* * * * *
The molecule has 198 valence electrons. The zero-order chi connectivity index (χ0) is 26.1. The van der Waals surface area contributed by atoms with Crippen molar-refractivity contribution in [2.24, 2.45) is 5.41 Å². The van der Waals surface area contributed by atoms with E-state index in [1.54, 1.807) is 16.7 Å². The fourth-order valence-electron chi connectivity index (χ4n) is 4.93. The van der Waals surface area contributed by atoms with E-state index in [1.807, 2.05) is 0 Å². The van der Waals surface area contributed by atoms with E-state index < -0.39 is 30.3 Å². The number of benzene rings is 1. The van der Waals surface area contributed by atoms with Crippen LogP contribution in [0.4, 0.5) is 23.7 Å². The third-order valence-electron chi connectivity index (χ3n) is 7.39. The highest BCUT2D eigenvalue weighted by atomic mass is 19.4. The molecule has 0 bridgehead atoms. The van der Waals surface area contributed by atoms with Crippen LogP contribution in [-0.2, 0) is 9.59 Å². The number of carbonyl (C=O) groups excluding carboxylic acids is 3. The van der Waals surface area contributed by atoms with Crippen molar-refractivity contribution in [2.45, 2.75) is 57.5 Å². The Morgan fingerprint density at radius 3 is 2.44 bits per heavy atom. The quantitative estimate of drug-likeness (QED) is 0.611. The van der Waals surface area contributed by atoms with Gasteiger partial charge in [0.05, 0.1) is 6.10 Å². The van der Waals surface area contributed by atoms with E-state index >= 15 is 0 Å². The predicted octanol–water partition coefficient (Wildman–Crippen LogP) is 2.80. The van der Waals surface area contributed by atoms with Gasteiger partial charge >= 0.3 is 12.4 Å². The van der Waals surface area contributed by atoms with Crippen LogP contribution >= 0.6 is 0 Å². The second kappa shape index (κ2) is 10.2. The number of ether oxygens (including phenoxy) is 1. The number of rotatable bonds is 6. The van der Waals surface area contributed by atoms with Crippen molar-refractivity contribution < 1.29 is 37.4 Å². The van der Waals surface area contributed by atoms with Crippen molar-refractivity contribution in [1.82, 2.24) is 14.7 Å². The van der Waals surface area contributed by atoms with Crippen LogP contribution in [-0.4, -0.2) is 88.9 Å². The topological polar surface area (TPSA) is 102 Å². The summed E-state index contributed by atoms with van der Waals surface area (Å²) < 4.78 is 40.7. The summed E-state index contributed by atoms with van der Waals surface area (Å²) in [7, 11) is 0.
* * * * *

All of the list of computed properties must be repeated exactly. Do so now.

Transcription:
The molecule has 198 valence electrons. The zero-order chi connectivity index (χ0) is 26.1. The van der Waals surface area contributed by atoms with Crippen molar-refractivity contribution in [2.24, 2.45) is 5.41 Å². The van der Waals surface area contributed by atoms with E-state index in [1.54, 1.807) is 16.7 Å². The fourth-order valence-electron chi connectivity index (χ4n) is 4.93. The van der Waals surface area contributed by atoms with E-state index in [1.807, 2.05) is 0 Å². The van der Waals surface area contributed by atoms with E-state index < -0.39 is 30.3 Å². The number of benzene rings is 1. The van der Waals surface area contributed by atoms with Crippen LogP contribution in [0.4, 0.5) is 23.7 Å². The third-order valence-electron chi connectivity index (χ3n) is 7.39. The highest BCUT2D eigenvalue weighted by atomic mass is 19.4. The molecule has 0 bridgehead atoms. The van der Waals surface area contributed by atoms with Crippen LogP contribution in [-0.2, 0) is 9.59 Å². The number of carbonyl (C=O) groups excluding carboxylic acids is 3. The van der Waals surface area contributed by atoms with Crippen molar-refractivity contribution in [2.45, 2.75) is 57.5 Å². The Morgan fingerprint density at radius 3 is 2.44 bits per heavy atom. The quantitative estimate of drug-likeness (QED) is 0.611. The van der Waals surface area contributed by atoms with Gasteiger partial charge in [0.05, 0.1) is 6.10 Å². The van der Waals surface area contributed by atoms with E-state index >= 15 is 0 Å². The predicted octanol–water partition coefficient (Wildman–Crippen LogP) is 2.80. The van der Waals surface area contributed by atoms with Gasteiger partial charge >= 0.3 is 12.4 Å². The van der Waals surface area contributed by atoms with Crippen LogP contribution >= 0.6 is 0 Å². The second kappa shape index (κ2) is 10.2. The number of ether oxygens (including phenoxy) is 1. The number of rotatable bonds is 6. The van der Waals surface area contributed by atoms with Crippen molar-refractivity contribution < 1.29 is 37.4 Å². The van der Waals surface area contributed by atoms with Crippen molar-refractivity contribution in [1.82, 2.24) is 14.7 Å². The van der Waals surface area contributed by atoms with Crippen LogP contribution in [-0.4, -0.2) is 88.9 Å². The topological polar surface area (TPSA) is 102 Å². The summed E-state index contributed by atoms with van der Waals surface area (Å²) < 4.78 is 40.7. The summed E-state index contributed by atoms with van der Waals surface area (Å²) in [7, 11) is 0.